The Messa, Magnificat et Iubilate Deo a sette chori concertati con le trombe (1621) of Giovanni Valentini, organist, and later chapel master to the Hapsburg Emperor Ferdinand II, command attention on several counts. They are cast on more expansive a scale than any music yet to appear in print, and feature what their composer claimed was "a new way of combining trumpets with voices and instruments." While only two part-books from the collection have survived, newly discovered archival sources, contemporaneous accounts of Hapsburg court ceremony, and surviving compositions from the imperial court enable us to reconstruct a context for understanding these seven-choir compositions. Valentini's works prove to be major musical statements of political ideas, and provide a rare glimpse into the functions, conventions, and ideologies of early seventeenth-century ceremonial music. More significant, they provide a window onto a music culture of unsuspected opulence, the imperial court in Vienna under Ferdinand II.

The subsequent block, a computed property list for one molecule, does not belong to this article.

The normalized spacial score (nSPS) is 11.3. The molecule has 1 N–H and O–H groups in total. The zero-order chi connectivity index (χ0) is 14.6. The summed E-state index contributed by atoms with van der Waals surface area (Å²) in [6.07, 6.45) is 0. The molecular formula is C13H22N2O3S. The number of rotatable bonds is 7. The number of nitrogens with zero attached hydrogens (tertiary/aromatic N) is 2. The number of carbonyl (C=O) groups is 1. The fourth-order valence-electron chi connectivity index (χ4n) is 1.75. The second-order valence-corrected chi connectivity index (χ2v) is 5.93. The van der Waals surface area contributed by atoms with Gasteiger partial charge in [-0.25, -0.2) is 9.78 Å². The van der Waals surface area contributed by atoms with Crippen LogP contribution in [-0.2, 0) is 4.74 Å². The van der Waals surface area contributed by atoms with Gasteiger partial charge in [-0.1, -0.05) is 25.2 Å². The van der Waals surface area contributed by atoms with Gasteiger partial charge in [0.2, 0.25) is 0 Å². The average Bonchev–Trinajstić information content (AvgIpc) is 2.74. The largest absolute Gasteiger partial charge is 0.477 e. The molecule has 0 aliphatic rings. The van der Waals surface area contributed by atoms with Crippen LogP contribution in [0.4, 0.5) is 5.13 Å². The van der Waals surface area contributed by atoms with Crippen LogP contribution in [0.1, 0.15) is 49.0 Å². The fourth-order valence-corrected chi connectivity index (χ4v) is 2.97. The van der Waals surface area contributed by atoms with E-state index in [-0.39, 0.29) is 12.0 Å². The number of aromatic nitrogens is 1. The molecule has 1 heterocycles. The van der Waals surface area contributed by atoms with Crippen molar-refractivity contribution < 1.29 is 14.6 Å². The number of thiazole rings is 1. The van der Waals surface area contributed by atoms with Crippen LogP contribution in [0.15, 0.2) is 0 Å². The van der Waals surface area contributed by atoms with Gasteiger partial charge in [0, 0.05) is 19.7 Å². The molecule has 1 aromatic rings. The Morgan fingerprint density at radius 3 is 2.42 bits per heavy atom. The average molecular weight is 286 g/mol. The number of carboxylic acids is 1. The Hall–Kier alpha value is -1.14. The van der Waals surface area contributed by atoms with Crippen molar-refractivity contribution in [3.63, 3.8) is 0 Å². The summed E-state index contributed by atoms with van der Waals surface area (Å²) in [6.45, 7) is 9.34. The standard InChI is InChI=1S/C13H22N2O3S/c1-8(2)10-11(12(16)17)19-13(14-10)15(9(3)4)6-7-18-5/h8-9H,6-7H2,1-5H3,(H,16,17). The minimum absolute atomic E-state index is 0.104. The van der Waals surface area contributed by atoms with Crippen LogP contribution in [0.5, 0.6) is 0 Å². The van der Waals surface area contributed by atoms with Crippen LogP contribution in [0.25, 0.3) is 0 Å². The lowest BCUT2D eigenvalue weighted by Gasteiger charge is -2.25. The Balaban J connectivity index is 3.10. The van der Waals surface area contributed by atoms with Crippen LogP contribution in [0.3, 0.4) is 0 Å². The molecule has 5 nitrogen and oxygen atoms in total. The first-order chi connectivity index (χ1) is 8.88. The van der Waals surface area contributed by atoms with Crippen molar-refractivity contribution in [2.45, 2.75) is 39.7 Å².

- Copyright 1991 The American Musicological Society, Inc.